NEW YORK, April 18 (Reuters) - Bank of America’s wealth business reported revenue climbed 3 percent to $4.6 billion in the first quarter this year from last year on higher client assets under management and fees, Bank of America Chief Financial Officer Paul Donofrio said Tuesday.
The results come amid the backdrop of the bank’s decision to break from its wealth management peers and wind down its commissions-based retirement business to prepare for a new U.S. Labor Department fiduciary rule set to take effect on June 9.
“These solid results were produced in a period of change for the industry as firms and clients anticipate new fiduciary standards and other market dynamics such as the shift between active and passive investing,” Donofrio said on a call with analysts.
The bank’s Global Wealth and Investment Management division, which includes Merrill Lynch and U.S. Trust, reported long-term assets under managed surged to $29.2 billion in the three months ended March 31 from $18.9 billion in the fourth quarter last year.
The unit’s pretax profit margin, a key metric that can show growth across business segments, rose to 27 percent from 26 percent a year earlier.
Overall, the second-largest U.S. bank’s total revenue rose about 7 percent to $22.45 billion, beating the estimate of $21.61 billion.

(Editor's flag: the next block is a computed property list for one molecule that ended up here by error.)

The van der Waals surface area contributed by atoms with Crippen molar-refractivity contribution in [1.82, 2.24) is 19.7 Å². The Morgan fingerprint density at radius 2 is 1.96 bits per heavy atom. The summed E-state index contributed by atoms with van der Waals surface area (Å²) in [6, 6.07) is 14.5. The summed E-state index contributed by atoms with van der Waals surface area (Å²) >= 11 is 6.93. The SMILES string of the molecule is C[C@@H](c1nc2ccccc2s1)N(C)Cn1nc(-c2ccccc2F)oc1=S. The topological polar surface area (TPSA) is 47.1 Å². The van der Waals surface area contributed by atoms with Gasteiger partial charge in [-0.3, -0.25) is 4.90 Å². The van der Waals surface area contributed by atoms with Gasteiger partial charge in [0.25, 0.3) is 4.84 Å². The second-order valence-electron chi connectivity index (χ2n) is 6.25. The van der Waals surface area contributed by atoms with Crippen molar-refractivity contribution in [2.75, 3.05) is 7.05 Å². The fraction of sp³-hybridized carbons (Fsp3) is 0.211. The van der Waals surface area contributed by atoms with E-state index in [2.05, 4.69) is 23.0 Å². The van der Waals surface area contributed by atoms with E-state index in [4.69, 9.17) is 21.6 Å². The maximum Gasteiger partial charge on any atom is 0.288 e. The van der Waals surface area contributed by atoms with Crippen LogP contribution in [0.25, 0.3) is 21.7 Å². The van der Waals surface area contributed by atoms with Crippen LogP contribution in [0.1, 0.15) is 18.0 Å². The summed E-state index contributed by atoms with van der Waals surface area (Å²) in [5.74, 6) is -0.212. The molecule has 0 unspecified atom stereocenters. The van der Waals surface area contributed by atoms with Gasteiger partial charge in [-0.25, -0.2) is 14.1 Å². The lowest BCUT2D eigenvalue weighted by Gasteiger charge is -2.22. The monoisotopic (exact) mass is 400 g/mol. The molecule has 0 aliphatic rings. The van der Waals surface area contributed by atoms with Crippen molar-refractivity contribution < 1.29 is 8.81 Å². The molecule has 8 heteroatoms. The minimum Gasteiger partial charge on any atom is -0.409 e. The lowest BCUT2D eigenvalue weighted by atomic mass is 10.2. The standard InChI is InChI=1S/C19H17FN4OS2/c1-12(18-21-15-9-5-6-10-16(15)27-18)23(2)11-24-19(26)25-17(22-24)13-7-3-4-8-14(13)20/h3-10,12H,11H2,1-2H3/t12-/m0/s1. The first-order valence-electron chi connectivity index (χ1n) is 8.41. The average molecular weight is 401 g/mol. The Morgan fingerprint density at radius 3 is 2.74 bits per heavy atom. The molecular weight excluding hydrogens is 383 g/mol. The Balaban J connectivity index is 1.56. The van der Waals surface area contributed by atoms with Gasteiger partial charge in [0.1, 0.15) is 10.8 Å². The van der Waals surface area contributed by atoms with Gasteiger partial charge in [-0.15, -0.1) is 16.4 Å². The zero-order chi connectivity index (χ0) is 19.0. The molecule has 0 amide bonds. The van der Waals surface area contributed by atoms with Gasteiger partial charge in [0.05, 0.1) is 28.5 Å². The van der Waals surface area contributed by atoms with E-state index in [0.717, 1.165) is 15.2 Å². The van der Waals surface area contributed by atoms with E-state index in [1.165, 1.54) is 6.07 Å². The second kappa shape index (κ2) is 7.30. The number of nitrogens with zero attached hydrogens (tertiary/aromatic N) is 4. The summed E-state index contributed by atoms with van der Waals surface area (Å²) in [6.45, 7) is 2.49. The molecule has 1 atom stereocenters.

Last month, Merrill Lynch partly walked back its statement that it would completely end commissions-paying retirement accounts because the fiduciary rule, which requires brokers to put retirement clients’ interests first, was delayed by 60 days from the original implementation date of April 10.
Nonetheless, the portion of advisers with more than half of their clients enrolled in fee-based accounts, which pay an adviser a flat-fee rather than a commission, continued to rise this quarter, up 2 percent to 66 percent of advisers compared to the prior quarter.
On the call with analysts, Donofrio acknowledged that transactional brokerage revenue continued to decline as part of the firm’s move away from commissions-paying accounts. However, it was offset by the growth in assets under management and fees.
Merrill Lynch revenue rose 5 percent to $3.78 billion from the prior quarter on higher asset management fees and net interest income. (Reporting By Elizabeth Dilts; Editing by Bernard Orr)